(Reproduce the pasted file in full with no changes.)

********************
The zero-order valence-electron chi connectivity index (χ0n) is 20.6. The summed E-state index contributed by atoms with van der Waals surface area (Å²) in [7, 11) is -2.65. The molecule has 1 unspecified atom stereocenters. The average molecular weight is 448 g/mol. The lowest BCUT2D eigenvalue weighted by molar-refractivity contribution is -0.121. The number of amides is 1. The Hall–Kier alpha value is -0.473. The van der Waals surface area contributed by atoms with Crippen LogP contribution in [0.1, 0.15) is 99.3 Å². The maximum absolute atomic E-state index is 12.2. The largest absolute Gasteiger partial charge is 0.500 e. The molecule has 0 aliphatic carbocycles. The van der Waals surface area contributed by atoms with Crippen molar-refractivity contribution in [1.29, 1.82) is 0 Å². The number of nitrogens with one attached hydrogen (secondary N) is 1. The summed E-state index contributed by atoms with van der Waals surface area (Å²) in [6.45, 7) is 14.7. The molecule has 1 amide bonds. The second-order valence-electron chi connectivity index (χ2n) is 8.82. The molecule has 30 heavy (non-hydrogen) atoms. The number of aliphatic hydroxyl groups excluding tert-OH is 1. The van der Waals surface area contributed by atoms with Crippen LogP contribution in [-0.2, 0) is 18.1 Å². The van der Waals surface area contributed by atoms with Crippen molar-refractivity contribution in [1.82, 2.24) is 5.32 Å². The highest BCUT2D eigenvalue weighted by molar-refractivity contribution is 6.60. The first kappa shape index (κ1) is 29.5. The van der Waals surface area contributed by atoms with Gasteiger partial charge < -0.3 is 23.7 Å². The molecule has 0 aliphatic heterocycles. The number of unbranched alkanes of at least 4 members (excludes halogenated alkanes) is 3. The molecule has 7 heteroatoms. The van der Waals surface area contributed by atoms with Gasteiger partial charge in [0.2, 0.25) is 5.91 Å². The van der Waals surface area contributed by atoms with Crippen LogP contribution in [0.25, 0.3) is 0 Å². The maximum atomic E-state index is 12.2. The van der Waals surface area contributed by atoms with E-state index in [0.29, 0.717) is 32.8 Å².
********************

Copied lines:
The zero-order valence-electron chi connectivity index (χ0n) is 20.6. The summed E-state index contributed by atoms with van der Waals surface area (Å²) in [7, 11) is -2.65. The molecule has 1 unspecified atom stereocenters. The average molecular weight is 448 g/mol. The lowest BCUT2D eigenvalue weighted by molar-refractivity contribution is -0.121. The number of amides is 1. The Hall–Kier alpha value is -0.473. The van der Waals surface area contributed by atoms with Crippen LogP contribution in [0.1, 0.15) is 99.3 Å². The maximum absolute atomic E-state index is 12.2. The largest absolute Gasteiger partial charge is 0.500 e. The molecule has 0 aliphatic carbocycles. The van der Waals surface area contributed by atoms with Crippen molar-refractivity contribution in [1.29, 1.82) is 0 Å². The number of nitrogens with one attached hydrogen (secondary N) is 1. The summed E-state index contributed by atoms with van der Waals surface area (Å²) in [6.45, 7) is 14.7. The molecule has 1 amide bonds. The second-order valence-electron chi connectivity index (χ2n) is 8.82. The molecule has 30 heavy (non-hydrogen) atoms. The number of aliphatic hydroxyl groups excluding tert-OH is 1. The van der Waals surface area contributed by atoms with Crippen LogP contribution in [-0.2, 0) is 18.1 Å². The van der Waals surface area contributed by atoms with Crippen molar-refractivity contribution in [1.82, 2.24) is 5.32 Å². The highest BCUT2D eigenvalue weighted by molar-refractivity contribution is 6.60. The first kappa shape index (κ1) is 29.5. The van der Waals surface area contributed by atoms with Gasteiger partial charge < -0.3 is 23.7 Å². The molecule has 0 aliphatic heterocycles. The number of unbranched alkanes of at least 4 members (excludes halogenated alkanes) is 3. The molecule has 7 heteroatoms. The van der Waals surface area contributed by atoms with Gasteiger partial charge in [0.2, 0.25) is 5.91 Å². The van der Waals surface area contributed by atoms with Crippen LogP contribution in [0.25, 0.3) is 0 Å². The maximum atomic E-state index is 12.2. The van der Waals surface area contributed by atoms with E-state index in [0.29, 0.717) is 32.8 Å².